Every time there's a presidential nomination up for grabs and the caucuses loom large in the selection process, there are critics who say no one should pay much attention. The latest round of complaining is now under way.
"When the rest of the country is focusing on the economy, will Republicans in other states take their lead from the outcome of an eccentric process that has been dominated by social conservatives?" asked the Washington Post's Karen Tumulty in a recent analysis of Iowa's influence. "And as the GOP looks to defeat an African American president who mobilized record numbers of young and minority voters four years ago, how relevant are the preferences of 200,000 or so caucus-goers in a rural state that is overwhelmingly white and significantly older than average?"
"It's undemocratic," wrote the New York Times' David Leonhardt, bemoaning the outsized clout of Iowa and New Hampshire. "It is unfair to voters in the other 48 states." Leonhardt's concerns are the same as most of the critics: Iowa's caucus-goers are too white, too old, too well-off and too small-town to play such a large role in the process.
Well, they were just as white, old and small-town four years ago when Iowa played a significant role in starting Sen. Barack Obama on his way to the Democratic nomination. Where were the complaints that the caucuses' verdict was undemocratic?
Now, with the next contest among Republicans, local political insiders are already tired of the complaining. "I don't know where to start," says Matt Strawn, chairman of the Iowa Republican Party, which will run both the Ames Straw Poll and the GOP caucuses next Feb. 6. "The role that Iowa and New Hampshire play in the process is very important. It forces anyone who wants to be our nominee for president to actually look voters in the eye and give those voters an opportunity to ask tough questions. It tests the mettle of anyone who wants to be our nominee."
For the GOP, Iowa will be a two-test process. First will come the straw poll, to be held Aug. 13, and then will come the caucuses, scheduled for Feb. 6, 2012. Some candidates will compete in both, while some will skip both and hope for the best.
There's no doubt the straw poll can be a circus. But it's the first glimpse the public gets of how the campaigns are actually doing. "What it really helps the candidates do is test the organizations ahead of time to find out what their levels of support are, where their deficiencies are," says Strawn, "and I think any campaign manager or candidate would love to know in August 2011 where those weaknesses are, instead of caucus night 2012."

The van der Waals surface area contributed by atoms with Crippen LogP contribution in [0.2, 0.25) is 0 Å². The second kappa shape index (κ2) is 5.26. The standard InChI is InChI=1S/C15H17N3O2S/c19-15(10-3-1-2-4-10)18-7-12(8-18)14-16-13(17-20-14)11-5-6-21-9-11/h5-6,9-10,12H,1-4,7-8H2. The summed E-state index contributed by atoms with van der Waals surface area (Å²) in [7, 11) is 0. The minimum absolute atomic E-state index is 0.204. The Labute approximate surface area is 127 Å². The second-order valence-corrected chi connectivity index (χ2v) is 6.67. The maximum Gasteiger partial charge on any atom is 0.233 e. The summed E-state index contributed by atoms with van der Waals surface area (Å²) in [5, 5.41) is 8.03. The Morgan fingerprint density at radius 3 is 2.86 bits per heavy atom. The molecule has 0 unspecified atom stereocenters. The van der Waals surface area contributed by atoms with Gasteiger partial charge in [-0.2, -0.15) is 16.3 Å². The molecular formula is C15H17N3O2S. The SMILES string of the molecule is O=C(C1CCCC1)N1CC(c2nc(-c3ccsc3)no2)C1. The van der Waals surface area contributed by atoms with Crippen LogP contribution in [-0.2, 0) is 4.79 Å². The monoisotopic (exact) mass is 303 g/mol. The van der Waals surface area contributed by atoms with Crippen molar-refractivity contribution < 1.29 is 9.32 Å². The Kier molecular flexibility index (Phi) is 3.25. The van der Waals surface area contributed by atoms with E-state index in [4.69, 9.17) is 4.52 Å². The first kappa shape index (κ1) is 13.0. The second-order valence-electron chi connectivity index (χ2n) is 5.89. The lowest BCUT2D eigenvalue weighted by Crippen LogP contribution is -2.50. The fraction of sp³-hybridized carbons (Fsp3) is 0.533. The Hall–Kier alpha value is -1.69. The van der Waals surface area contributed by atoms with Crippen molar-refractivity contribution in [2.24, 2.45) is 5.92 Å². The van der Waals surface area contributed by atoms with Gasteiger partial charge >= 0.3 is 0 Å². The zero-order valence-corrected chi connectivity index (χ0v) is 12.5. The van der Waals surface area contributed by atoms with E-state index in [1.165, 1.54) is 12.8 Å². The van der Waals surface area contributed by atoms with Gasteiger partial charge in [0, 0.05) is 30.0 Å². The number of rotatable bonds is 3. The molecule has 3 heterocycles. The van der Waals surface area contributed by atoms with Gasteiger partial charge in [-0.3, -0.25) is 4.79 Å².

It's still not clear which GOP candidates will go all-out in Iowa. Tim Pawlenty certainly will, and Newt Gingrich has been in the state a lot. So has Herman Cain, who is attracting a lot of attention in Iowa as well as the rest of the Republican world. Michele Bachmann will announce her candidacy there. But Mitt Romney, currently a not-terribly-strong frontrunner, is a question mark. His handlers say he'll campaign hard in Iowa, but he has only been to the state once this year.
As for the noncandidate currently attracting the most attention in GOP land -- that would be Sarah Palin -- Strawn says he has seen no signs of a Palin organization. "All we have seen to date is a couple of rank-and-file activists who are traveling the state seemingly independent of Gov. Palin, organizing in case she runs. Beyond that, we haven't seen anything here on the ground." If Palin does choose to run, Strawn says, "She will have to do ... retail campaigning and really give Republicans a chance to ask her those tough questions. We'll see how she responds."
Palin and some Republican strategists believe it will be possible for a candidate to enter the race as late as fall and still win. "The field isn't set yet, not by a long shot," she told reporters recently. Strawn points to the heavy organizing job -- 1,800 precincts -- that confronts any Iowa candidate. Getting in late will be a big job. That's just part of the test that Iowa poses -- like it or not.